“Experience is the best teacher”.
Proverb, origin unknown
Becoming a professional writer can seem like a catch-22 situation. Publications, editors, and clients seem unwilling to give you a chance if you don’t have an extensive portfolio, but you need someone to give you a chance before you can get that portfolio started. What is an aspiring writer to do?
Don’t panic! I was in this position not all that long ago. Almost every writer has been there at one time or another. Read on, and I’ll show you a few strategies to get your first publication anyway.
Once you’ve landed the first one or two, you’ll find it much easier to get more. After that, your writing portfolio will grow with surprising speed.
Write on spec
As a general rule, I don’t like the idea of professionals doing work on spec (creating the work without having a guaranteed buyer for it). It’s not the norm in any other industry, so why should it be the norm in creative industries? However, while you’re trying to get your first publication, writing on spec can be a good strategy.
Be aware that not all publications like to receive work on spec. Some prefer pitches only, so that they can work with the writer to shape the piece. Always read the guidelines and target those publications that will accept work for consideration on spec. Then make the piece as good as you can possibly be.
Tap into your network
Is there someone in your personal or professional network that you can write for? They might hire you for a small assignment, allow you to write a guest post for their website (more on that in a minute), or even have contacts at a suitable publication.
One of my first ever non-fiction publications was for Peace Matters, the UK’s pacifist magazine. I got the opportunity thanks to my friend and former housemate, Symon, who works for the organisation that publishes it. Way back before I even went to University, I also got to write for a now-defunct blog run by a friend of my parents.
My point is that you probably have more potential opportunities in your network than you think. So reach out to people and ask!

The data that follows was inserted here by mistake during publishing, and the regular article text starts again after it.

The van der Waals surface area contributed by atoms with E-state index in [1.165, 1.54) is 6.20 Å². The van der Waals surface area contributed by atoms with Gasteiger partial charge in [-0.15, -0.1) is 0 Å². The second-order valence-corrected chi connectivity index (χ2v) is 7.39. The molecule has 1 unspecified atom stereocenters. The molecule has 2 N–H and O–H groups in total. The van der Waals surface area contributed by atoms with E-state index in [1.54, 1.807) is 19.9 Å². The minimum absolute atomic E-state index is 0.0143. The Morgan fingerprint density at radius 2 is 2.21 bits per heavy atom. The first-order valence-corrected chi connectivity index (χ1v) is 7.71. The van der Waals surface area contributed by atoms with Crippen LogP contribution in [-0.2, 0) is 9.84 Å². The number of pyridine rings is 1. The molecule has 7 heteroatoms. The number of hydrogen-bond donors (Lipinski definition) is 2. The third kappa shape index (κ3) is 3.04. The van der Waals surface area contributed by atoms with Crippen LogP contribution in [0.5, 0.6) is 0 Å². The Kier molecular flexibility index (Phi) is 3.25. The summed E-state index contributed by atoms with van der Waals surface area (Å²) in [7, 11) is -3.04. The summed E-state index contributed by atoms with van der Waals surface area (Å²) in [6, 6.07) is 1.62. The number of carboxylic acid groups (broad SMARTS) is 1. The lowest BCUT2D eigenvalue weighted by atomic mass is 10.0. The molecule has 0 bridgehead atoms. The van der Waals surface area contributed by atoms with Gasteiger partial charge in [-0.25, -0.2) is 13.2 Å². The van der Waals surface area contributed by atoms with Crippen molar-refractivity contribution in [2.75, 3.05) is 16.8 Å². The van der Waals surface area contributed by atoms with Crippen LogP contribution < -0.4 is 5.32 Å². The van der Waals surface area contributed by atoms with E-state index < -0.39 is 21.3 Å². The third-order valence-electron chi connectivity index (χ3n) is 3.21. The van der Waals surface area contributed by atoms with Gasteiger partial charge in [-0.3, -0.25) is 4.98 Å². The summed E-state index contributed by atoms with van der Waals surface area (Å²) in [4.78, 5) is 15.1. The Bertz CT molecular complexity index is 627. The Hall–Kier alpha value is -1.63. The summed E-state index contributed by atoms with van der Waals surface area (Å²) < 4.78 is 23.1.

Write guest posts
A guest post is a piece of content you write for someone else’s website. Many people do guest posting for SEO purposes, because it builds backlinks to your website (which means that Google will rank your site higher in relevant search results).
Most guest posting opportunities are not paid. The understanding tends to be that you get a backlink and a publication under your name, while the site gets free content. But as a portfolio-building exercise, it’s worth the time when you’re starting out. Don’t forget to include a link back to your professional website or blog in your guest post – no point wasting that valuable link juice!
Since guest posts are usually unpaid, the barrier to entry is somewhat lower than for paid work. However, you’ll still need to pitch relevant ideas and produce top-notch content.
Want to learn more about how to guest post? I wrote a piece on just that for one of my clients! (A guest post about guest posting. How meta.)
Start a blog
People who might hire you to write need to understand one thing: that you can write.
But paid writing work isn’t the only way to demonstrate that. Starting a blog can be a great way to showcase your writing skills and build an audience. If you work at it consistently, you could even monetise your blog later on.
Pro tip: make sure your blog is on a subject you truly love and are excited to write about, otherwise you won’t stick with it.
Remember: just because your blog isn’t subject to outside editorial scrutiny, this doesn’t mean you can let standards slip. You still need to ensure the content is of the highest possible quality if you want to use it as proof of your ability to write well.
Competitions are particularly useful for fiction writers, since they’re so ubiquitous. But there are also writing competitions for screenwriters, playwrights, poets, non-fiction writers, and even journalists. I got one of my first ever professional publications through winning a fiction writing competition.
Choose a competition or two to enter, and get going. You’ll probably need to enter a few before you get anywhere, but every single one will make you a better writer and get your closer to your goals. And if you do win? You’ll get a nice prize, a publication for your portfolio, and the ability to call yourself a “prize winning writer”. Nice.
You can find competitions by doing a simple Google search or by subscribing to a publication like Writing Magazine.
Is there an organisation, charity, or cause you’re passionate about? If so, why not offer yourself to create some content for them on a voluntary basis?
While large charities now have their own in-house marketing and content teams, many smaller organisations don’t – they simply don’t have the budget or resources to do so. They might be only too glad to have someone create some social media content, write for their blog, or revamp their website copy at no charge.
Writing on a voluntary basis for a charity or cause-based organisation has a number of benefits. Aside from building a portfolio of work to show off, you will also learn more about working to a brief, writing to deadline, and creating content that is aligned with a particular mission and brand voice. If you do a good job, you also stand a good chance of getting a testimonial out of it!